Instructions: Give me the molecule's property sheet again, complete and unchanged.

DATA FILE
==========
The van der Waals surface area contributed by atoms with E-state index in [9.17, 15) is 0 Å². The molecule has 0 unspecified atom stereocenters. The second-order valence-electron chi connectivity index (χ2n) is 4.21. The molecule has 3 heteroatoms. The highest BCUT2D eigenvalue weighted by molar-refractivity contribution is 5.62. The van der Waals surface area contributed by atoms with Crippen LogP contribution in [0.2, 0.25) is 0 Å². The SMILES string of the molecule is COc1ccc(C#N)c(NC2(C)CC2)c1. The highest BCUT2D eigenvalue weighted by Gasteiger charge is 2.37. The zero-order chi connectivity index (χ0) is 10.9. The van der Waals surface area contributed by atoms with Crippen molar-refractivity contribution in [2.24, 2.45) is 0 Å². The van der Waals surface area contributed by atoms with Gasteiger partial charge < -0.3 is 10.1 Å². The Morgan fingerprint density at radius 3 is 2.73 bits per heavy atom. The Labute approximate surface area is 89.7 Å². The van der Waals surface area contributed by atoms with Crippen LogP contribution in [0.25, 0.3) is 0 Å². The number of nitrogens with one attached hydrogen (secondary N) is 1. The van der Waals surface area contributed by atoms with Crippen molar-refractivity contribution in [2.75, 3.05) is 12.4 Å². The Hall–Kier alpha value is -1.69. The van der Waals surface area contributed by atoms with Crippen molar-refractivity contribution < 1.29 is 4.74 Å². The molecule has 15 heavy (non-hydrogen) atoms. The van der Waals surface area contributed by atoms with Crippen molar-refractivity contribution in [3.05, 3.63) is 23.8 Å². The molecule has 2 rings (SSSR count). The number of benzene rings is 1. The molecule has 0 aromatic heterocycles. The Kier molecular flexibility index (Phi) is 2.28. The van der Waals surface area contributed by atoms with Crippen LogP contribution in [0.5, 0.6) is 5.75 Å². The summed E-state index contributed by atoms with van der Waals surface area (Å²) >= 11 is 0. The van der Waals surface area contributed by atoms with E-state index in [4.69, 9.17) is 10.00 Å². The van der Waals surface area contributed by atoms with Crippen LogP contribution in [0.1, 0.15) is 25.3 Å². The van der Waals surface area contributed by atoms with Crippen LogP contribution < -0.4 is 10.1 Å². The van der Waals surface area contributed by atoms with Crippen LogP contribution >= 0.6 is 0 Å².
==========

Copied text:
The van der Waals surface area contributed by atoms with E-state index in [9.17, 15) is 0 Å². The molecule has 0 unspecified atom stereocenters. The second-order valence-electron chi connectivity index (χ2n) is 4.21. The molecule has 3 heteroatoms. The highest BCUT2D eigenvalue weighted by molar-refractivity contribution is 5.62. The van der Waals surface area contributed by atoms with Crippen LogP contribution in [0.2, 0.25) is 0 Å². The SMILES string of the molecule is COc1ccc(C#N)c(NC2(C)CC2)c1. The highest BCUT2D eigenvalue weighted by Gasteiger charge is 2.37. The zero-order chi connectivity index (χ0) is 10.9. The van der Waals surface area contributed by atoms with Crippen molar-refractivity contribution in [2.24, 2.45) is 0 Å². The van der Waals surface area contributed by atoms with Gasteiger partial charge < -0.3 is 10.1 Å². The Morgan fingerprint density at radius 3 is 2.73 bits per heavy atom. The Labute approximate surface area is 89.7 Å². The van der Waals surface area contributed by atoms with Crippen LogP contribution in [0.25, 0.3) is 0 Å². The number of nitrogens with one attached hydrogen (secondary N) is 1. The van der Waals surface area contributed by atoms with Crippen molar-refractivity contribution in [2.75, 3.05) is 12.4 Å². The Hall–Kier alpha value is -1.69. The van der Waals surface area contributed by atoms with Crippen molar-refractivity contribution < 1.29 is 4.74 Å². The molecule has 15 heavy (non-hydrogen) atoms. The van der Waals surface area contributed by atoms with Crippen molar-refractivity contribution in [3.05, 3.63) is 23.8 Å². The molecule has 2 rings (SSSR count). The number of benzene rings is 1. The molecule has 0 aromatic heterocycles. The Kier molecular flexibility index (Phi) is 2.28. The van der Waals surface area contributed by atoms with Crippen LogP contribution in [0.5, 0.6) is 5.75 Å². The summed E-state index contributed by atoms with van der Waals surface area (Å²) >= 11 is 0. The van der Waals surface area contributed by atoms with E-state index in [4.69, 9.17) is 10.00 Å². The van der Waals surface area contributed by atoms with Crippen LogP contribution in [0.1, 0.15) is 25.3 Å². The van der Waals surface area contributed by atoms with Crippen LogP contribution < -0.4 is 10.1 Å². The van der Waals surface area contributed by atoms with Crippen LogP contribution >= 0.6 is 0 Å².